As with all of the WNYC productions, it is extremely polished. Like Radiolab, the show weaves interview with commentary. The hosts are intelligent, educated and definitely worth listening to. The shows vary in length – some are shorter and are fit in as a component of the show Marketplace.
You can support this and the other WNYC shows by donating on the WNYC donation page.
StarTalk Radio (website, RSS feed) As mentioned in the opening of this article, there is an incredible amount of extremely cheap crap sold extremely expensively in this world. Pop in every sense of the word.
I believe then increasing disgust with this means is the reason for the trend of the rockstar scientists. I suppose that this is not exactly new, but in recent years there has been an increasing focus on a number of high-profile scientists. The most famous example would probably be Stephen Hawking, in part because of his unique situation as someone who has overcome a severely challenging physical situation to become one of the leading scientists in the world. Carl Sagan is famous for his television shows, Richard Feynman for his lectures on physics, Bill Nye as a broad science communicator.
Interestingly, I was unaware of a lot of these people until I came across the Symphony of Science, which managed to convey some very strong feelings about scientific discovery.
One of the most charismatic scientists would be astrophysicist Neil deGrasse Tyson, the director of the Hayden Planetarium in New York. After I first became aware of him, he seems to turn up everywhere! Frankly, I sometimes wonder how he manages to get any work done when he turns up on talk shows, debates, news. And I recently came across Star Talk Radio.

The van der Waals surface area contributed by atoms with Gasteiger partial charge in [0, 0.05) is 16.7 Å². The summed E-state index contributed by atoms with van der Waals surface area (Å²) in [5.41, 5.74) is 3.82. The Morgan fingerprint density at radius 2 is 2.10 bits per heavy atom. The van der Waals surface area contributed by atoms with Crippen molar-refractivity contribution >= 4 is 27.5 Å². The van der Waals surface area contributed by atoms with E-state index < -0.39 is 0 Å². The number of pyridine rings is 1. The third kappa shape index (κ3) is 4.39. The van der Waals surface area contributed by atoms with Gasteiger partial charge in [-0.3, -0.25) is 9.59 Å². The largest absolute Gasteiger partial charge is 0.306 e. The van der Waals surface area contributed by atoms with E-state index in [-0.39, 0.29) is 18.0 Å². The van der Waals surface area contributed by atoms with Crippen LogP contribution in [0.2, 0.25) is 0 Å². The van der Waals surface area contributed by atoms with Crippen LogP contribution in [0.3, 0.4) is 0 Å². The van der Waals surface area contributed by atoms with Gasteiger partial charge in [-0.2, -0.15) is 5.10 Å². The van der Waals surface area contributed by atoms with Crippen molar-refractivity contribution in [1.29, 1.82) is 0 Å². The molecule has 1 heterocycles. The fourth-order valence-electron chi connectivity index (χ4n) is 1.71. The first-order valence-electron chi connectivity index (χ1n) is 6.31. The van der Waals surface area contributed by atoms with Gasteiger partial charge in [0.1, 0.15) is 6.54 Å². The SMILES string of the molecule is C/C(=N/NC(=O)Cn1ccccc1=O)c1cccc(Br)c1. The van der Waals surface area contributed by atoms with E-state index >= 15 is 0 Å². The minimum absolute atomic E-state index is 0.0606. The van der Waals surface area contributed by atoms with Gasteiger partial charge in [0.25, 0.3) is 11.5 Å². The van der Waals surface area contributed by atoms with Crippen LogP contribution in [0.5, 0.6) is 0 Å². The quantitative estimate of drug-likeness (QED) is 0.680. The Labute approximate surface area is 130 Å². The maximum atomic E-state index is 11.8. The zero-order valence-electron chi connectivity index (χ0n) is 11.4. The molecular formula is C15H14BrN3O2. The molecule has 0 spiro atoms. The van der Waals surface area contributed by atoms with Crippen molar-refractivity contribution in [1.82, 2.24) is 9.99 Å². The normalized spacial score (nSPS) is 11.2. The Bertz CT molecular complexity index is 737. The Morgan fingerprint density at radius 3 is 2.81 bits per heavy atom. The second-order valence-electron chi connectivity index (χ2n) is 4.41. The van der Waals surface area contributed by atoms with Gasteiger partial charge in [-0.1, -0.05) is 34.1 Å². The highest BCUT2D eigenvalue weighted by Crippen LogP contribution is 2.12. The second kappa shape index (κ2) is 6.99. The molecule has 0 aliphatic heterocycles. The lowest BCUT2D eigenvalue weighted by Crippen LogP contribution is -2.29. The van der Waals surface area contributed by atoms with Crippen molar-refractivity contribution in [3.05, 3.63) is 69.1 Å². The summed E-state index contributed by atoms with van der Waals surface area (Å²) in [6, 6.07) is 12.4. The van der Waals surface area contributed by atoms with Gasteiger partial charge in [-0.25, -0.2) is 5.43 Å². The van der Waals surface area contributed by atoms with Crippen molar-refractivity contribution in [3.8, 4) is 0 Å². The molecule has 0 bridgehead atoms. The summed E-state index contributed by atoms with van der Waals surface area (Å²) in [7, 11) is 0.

Star Talk Radio is a good combination of entertainment and an introduction to topics on space exploration. Dr. Tyson will take in experts and discuss subjects like sending humans into space, black holes, cataloging the stars and similar topics. Occasionally he will invite actors – he interviewed Morgan Freeman on his TV show on space, Whoopi Goldberg on science interest and recently Brent Spiner and LeVar Burton on the science of Star Trek and the reason they got interested in space.
It is a lively show, and the host is eager to share his broad knowledge. As he is quoted in the Symphony of Science, sometimes you hear scientific discoveries that make you want to go out and shake people in the streets and yell “Have you heard this!?”
Work in progress.
‘casts in the description queue:
Stuff you should know podcasts
On The Media
Kim Rasmussen has made me think of layers of society.
Many of the people in the circles I frequent are high-volume consumers of Ted Talks and podcasts like Radiolab, Freakanomics, To the best of our knowledge, Stuff To Blow Your Mind, Skeptically Speaking and a truckload of technology casts – just to mention a few examples. There is a huge load of such programs of educational entertainment.